"Democracy is not the law of the majority, it's the protection of the minority." -Albert Camus 1913-1960

Croghan27

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Re: Tunisian govt violent attacks against protesters
« Reply #17 on: January 15, 2011, 12:40:18 PM »
Fascinating really. THIS has the feeling of the fall of Saigon  :popcorn

while it is similar to Saigon it reminds me of Harper sending (renting) ships to Lebanon to rescue Canadian nationals while Hezbollah was straigntening out the IDF.
"It is also a good rule not to put overmuch confidence in the observational results that are put forward until they are confirmed by theory." -- Arthur Stanley Eddington

Toedancer

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"Democracy is not the law of the majority, it's the protection of the minority." -Albert Camus 1913-1960

skdadl

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Re: Tunisian govt violent attacks against protesters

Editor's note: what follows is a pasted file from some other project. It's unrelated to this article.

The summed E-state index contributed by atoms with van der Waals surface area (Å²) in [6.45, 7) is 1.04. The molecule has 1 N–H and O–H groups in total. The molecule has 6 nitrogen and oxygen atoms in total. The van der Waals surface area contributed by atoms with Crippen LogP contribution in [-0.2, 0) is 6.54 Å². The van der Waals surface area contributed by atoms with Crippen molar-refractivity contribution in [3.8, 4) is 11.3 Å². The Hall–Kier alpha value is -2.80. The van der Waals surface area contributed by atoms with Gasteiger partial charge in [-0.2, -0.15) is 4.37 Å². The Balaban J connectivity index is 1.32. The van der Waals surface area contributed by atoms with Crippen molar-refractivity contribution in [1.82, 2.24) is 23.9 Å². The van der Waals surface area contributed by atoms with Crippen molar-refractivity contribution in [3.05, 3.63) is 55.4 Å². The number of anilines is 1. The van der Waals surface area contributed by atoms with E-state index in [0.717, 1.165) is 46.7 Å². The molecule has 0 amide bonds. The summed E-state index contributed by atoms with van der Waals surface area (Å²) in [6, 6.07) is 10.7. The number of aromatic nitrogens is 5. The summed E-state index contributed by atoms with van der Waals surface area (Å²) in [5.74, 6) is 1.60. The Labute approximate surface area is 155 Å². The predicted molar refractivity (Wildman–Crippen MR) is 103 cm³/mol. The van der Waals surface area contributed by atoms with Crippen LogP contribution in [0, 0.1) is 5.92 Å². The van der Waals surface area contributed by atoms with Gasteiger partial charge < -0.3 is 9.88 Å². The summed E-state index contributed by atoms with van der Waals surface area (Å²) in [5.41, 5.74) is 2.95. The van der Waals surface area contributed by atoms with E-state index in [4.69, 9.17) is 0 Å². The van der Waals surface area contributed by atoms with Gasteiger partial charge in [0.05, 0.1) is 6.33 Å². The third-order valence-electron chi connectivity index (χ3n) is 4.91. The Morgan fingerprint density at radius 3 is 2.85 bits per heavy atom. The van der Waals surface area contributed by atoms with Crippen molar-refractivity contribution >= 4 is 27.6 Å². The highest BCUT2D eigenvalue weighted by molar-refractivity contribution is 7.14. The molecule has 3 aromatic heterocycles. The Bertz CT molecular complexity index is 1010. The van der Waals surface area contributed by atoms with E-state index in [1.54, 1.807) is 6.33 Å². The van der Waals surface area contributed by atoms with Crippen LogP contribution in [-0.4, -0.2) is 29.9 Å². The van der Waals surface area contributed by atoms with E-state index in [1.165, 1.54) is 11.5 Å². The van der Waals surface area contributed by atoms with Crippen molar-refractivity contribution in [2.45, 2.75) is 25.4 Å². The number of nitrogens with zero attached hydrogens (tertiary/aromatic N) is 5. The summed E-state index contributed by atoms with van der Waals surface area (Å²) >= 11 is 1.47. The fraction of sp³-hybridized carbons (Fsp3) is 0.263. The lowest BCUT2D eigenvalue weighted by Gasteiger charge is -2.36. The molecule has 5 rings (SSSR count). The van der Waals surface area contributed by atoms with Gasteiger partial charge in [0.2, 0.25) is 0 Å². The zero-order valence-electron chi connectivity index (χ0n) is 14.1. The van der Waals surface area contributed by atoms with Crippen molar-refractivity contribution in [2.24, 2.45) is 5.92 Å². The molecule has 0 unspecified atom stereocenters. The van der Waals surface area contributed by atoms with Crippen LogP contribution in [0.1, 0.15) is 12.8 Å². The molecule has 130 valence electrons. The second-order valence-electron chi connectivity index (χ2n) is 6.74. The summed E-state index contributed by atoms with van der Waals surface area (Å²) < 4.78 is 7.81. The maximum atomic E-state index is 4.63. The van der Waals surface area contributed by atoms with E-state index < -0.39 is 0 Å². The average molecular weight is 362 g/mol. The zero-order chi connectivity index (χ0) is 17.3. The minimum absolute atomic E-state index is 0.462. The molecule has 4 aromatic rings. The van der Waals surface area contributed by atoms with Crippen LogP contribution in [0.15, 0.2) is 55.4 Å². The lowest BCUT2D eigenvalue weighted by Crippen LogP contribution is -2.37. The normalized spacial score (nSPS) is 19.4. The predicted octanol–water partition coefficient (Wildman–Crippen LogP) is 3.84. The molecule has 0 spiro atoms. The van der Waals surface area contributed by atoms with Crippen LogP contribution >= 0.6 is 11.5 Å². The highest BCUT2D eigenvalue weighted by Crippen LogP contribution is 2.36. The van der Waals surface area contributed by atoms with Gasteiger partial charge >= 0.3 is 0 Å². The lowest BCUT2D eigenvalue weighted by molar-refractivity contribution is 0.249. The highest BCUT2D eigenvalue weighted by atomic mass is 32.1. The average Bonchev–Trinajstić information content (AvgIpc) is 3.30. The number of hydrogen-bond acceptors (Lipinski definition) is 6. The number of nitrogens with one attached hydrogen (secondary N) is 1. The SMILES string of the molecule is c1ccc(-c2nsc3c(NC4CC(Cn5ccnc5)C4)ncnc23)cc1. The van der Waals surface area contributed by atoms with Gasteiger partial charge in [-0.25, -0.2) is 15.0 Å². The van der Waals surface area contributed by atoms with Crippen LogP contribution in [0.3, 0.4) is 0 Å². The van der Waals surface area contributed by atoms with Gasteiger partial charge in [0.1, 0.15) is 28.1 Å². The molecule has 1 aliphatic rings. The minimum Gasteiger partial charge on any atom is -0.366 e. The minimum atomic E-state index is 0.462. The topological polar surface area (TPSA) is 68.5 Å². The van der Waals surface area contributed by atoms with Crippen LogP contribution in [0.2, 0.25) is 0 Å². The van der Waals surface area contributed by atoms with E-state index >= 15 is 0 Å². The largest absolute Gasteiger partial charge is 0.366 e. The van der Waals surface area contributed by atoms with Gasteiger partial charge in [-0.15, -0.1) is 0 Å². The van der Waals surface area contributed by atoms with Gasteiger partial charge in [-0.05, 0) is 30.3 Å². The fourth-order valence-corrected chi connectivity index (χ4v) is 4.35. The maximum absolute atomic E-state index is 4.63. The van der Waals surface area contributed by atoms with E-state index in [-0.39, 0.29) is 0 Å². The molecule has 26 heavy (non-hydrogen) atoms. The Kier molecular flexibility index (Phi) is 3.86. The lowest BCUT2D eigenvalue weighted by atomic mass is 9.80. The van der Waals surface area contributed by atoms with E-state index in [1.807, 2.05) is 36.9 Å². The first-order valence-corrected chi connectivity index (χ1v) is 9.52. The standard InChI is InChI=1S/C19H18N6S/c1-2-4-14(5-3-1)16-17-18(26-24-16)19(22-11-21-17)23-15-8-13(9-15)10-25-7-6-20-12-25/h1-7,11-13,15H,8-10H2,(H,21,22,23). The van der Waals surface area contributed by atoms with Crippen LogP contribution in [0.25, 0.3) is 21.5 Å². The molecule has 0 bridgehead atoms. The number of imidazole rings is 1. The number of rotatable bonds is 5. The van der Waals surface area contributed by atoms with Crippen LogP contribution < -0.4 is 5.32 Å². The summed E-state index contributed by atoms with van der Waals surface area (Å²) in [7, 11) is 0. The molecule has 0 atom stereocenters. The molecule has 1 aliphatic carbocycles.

« Reply #19 on: January 15, 2011, 07:09:14 PM »
I don't know for sure but strongly suspect that RFE is a US government front organization.

It's true that this sort of debate is going on all over the place, and it doesn't mean much unless people work from actual examples. The truth certainly is that people went out into the streets and put their bodies on the line. But a lot of those people were young people with cellphones, texting the whole time in ways I wouldn't know how to do, so it's silly to say that the social media weren't a factor, especially since Ben Ali tried to shut them down and failed.

ETA: Here is a very abbreviated (I suspect censored) history.

The CIA claim not to have been influencing RFE since 1972, but if anyone believes that, I have this bridge ...

The US gov't has a heavy investment in making people believe that Twitter (and probably FB) are just toys (because they are so much more), and WL is actively evil (because it isn't).
« Last Edit: January 15, 2011, 07:22:22 PM by skdadl »

lagatta

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Re: Tunisian govt violent attacks against protesters